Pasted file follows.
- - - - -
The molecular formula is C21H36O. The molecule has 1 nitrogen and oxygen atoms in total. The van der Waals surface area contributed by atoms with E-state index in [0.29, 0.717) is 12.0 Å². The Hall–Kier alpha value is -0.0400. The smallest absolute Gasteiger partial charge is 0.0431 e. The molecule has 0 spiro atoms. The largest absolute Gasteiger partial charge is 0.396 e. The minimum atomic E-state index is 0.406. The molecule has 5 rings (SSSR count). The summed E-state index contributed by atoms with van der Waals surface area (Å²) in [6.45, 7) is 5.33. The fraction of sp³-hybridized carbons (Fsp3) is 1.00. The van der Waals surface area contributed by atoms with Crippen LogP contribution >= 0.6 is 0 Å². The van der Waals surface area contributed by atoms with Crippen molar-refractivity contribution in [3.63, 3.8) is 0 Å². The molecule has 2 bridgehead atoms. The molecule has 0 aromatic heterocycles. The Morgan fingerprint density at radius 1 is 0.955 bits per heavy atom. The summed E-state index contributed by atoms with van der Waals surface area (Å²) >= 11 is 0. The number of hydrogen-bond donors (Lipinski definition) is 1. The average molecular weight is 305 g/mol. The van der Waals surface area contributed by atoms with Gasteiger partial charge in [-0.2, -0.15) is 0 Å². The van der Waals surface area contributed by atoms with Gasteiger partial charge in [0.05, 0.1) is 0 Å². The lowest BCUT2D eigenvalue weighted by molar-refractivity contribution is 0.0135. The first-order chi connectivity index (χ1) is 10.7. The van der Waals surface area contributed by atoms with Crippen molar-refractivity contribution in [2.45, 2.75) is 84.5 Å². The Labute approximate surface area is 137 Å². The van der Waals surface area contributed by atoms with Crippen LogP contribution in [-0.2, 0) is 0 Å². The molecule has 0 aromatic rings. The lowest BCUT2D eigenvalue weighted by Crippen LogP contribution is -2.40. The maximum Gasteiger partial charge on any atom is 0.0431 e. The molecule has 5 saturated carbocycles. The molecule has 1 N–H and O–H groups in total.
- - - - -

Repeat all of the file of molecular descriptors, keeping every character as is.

The molecular formula is C21H36O. The molecule has 1 nitrogen and oxygen atoms in total. The van der Waals surface area contributed by atoms with E-state index in [0.29, 0.717) is 12.0 Å². The Hall–Kier alpha value is -0.0400. The smallest absolute Gasteiger partial charge is 0.0431 e. The molecule has 0 spiro atoms. The largest absolute Gasteiger partial charge is 0.396 e. The minimum atomic E-state index is 0.406. The molecule has 5 rings (SSSR count). The summed E-state index contributed by atoms with van der Waals surface area (Å²) in [6.45, 7) is 5.33. The fraction of sp³-hybridized carbons (Fsp3) is 1.00. The van der Waals surface area contributed by atoms with Crippen LogP contribution >= 0.6 is 0 Å². The van der Waals surface area contributed by atoms with Crippen molar-refractivity contribution in [3.63, 3.8) is 0 Å². The molecule has 2 bridgehead atoms. The molecule has 0 aromatic heterocycles. The Morgan fingerprint density at radius 1 is 0.955 bits per heavy atom. The summed E-state index contributed by atoms with van der Waals surface area (Å²) >= 11 is 0. The number of hydrogen-bond donors (Lipinski definition) is 1. The average molecular weight is 305 g/mol. The van der Waals surface area contributed by atoms with Gasteiger partial charge in [-0.2, -0.15) is 0 Å². The van der Waals surface area contributed by atoms with Gasteiger partial charge in [0.05, 0.1) is 0 Å². The lowest BCUT2D eigenvalue weighted by molar-refractivity contribution is 0.0135. The first-order chi connectivity index (χ1) is 10.7. The van der Waals surface area contributed by atoms with Crippen molar-refractivity contribution in [2.45, 2.75) is 84.5 Å². The Labute approximate surface area is 137 Å². The van der Waals surface area contributed by atoms with Crippen LogP contribution in [-0.2, 0) is 0 Å². The molecule has 0 aromatic rings. The lowest BCUT2D eigenvalue weighted by Crippen LogP contribution is -2.40. The maximum Gasteiger partial charge on any atom is 0.0431 e. The molecule has 5 saturated carbocycles. The molecule has 1 N–H and O–H groups in total.